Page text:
The Changing Face Of Fragrance

19 July 2013

changing face

Do you ever sigh when you hear an older person complaining about how nothing is the same as their generation, how food doesn't taste the same and clothes are too flimsy. Well if you ever hear them say how their favourite fragrance doesn't smell the same they might just have a case.

Over the past couple of decades the fragrance industry has experienced a radical shift in both their manufacturing process and the fundamental structures of how they operate as a business. This is due to the industries governing body, the International Fragrance Association who are beginning to have a major impact on the industry by placing increased restrictions on the kind of ingredients that can legally be used.clove

Due to more thorough research into consumer products, the total list of banned ingredients is always on the rise, and this impact is creating conflict and dividing the industry. Due to new hunting laws, exotic items such as musk and ambergris have been banned for a number of decades now, the former coming from the gland of the musk deer and the latter from the vomit of whales. These types of restrictions are obvious to grasp, however it is items such as oakmoss and nutmeg oil which have caused the most controversy, because the effects of these ingredients are seen by the perfumers as petty in comparison.

Ambergris has been known to sometimes wash ashore on a beach, making it perfectly legal to use, so if you are ever taking a stroll down the beach and stumble upon an unnatural looking rock you may just be sitting on a fortune. A girl who found a chunk of ambergris recently sold it for $30,000 so keep your eyes peeled.

Oakmoss has been a staple of the perfume world for the last century, prized for its characteristic earthy aroma, but was recently banned because it has been shown to cause skin irritation in a small number of people. Nutmeg oil however acts as a mild carcinogen, and can cause tumours and cancer in rodents. These types of restrictions have caused frenzy throughout the industry, and perfumers are now scrambling to synthesise all the ingredients they previously took for granted.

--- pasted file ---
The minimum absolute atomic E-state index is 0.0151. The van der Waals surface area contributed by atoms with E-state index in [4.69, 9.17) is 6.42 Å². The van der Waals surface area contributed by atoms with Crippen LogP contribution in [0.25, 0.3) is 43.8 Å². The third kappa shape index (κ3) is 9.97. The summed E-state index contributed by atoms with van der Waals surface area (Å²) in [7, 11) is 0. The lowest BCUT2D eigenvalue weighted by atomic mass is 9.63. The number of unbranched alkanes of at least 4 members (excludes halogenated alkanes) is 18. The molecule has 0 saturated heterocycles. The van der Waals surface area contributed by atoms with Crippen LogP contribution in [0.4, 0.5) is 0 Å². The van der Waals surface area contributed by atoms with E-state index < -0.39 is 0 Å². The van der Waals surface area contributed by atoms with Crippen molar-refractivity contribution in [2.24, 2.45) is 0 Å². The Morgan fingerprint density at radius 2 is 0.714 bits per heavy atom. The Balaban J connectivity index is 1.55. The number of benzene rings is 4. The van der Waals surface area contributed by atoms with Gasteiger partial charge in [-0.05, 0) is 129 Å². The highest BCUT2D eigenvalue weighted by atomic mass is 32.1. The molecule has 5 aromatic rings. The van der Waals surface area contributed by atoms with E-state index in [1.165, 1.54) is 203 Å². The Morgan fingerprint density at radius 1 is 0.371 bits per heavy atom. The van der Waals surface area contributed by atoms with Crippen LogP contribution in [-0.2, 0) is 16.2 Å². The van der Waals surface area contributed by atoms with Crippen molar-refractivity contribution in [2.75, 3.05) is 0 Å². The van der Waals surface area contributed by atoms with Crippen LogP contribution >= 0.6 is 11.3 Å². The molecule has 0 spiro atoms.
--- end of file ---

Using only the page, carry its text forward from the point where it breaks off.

Nowadays you are as likely to need a master’s degree in chemistry as much as a ‘good nose’ to work in fragrance, and the industry has seen a backlash from some insiders who feel the artistry is being slowly removed from the process. It has also had an impact on the smell of a large number of classic fragrances, which have had to reformulate their fragrances with synthetics or in some cases completely remove certain ingredients.

So if you’re old enough to remember the original scent of Chanel no5 or Guerlain Mitsuoko and something feels unfamiliar, you are more than likely to be smelling a reformulated, partly synthetic version of your old favourite. And while this means a loss of character for some of the best loved fragrances of all time, it is here to stay so we should probably get used to it.

For a further look at this phenomenon, check out this article from WIRED magazine.



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